Some walls have sections that look just like the other sections, yet these actually hide paths behind them. There are few means for the player to know that these are there, though one of them is keeping an ear for noises emitted from enemies that are within those paths. Nonetheless, there is little that the player could do about this because the walls are indestructible from the side that does not have the hidden path, i.e. these are the kinds of obstacles that have to be gone around.

Going around the walls – and usually finding the secrets that are behind them – would reveal the support beams that are holding them up. Still, after the player removes the support beams that are propping up these walls, the player can open paths that may become convenient shortcuts.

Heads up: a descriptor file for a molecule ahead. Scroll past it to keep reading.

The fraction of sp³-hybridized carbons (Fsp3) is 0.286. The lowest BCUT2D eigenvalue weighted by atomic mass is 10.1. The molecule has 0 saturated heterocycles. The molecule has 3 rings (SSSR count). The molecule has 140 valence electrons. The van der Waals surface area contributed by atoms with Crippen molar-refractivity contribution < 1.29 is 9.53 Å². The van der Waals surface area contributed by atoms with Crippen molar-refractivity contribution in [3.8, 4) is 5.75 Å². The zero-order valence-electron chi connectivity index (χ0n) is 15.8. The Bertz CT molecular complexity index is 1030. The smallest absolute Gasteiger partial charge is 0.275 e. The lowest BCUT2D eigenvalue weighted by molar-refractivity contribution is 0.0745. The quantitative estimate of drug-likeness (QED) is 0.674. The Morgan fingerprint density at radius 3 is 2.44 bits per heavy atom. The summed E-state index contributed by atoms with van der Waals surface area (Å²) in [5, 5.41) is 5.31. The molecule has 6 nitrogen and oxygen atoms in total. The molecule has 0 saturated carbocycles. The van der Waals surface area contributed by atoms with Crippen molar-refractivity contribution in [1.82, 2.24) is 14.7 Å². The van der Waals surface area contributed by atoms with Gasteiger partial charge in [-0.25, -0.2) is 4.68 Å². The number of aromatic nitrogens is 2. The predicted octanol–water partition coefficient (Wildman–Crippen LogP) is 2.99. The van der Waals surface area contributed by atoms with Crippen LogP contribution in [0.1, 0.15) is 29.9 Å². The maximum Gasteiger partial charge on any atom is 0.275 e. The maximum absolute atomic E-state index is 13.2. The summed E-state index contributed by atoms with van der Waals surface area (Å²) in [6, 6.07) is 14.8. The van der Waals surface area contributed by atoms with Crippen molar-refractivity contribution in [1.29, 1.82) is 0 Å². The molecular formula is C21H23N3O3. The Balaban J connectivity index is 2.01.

Hallownest is infested with denizens that care little for the player character’s health, and most of them actively seek its demise too. For whatever reason (that will never be explicitly explained in the narrative), the player character is capable of fighting too. Thus, there would be a lot of combat in the gameplay.

There are designs about combat that are complicated enough to be described in their own sections.


The player character can swing its nail in any of the cardinal directions when it is in mid-air. On the ground, it cannot make downward swings, for better or worse.

The swings have collision coding in the portions of their arcs that are perpendicular to the general direction of the swing. Therefore, it is possible for the player character to hit enemies that are close but are not immediately in the direction of their swings. However, this generous collision-coding also applies the swings of enemies that are armed with weapons (or weapon-limbs) of their own too.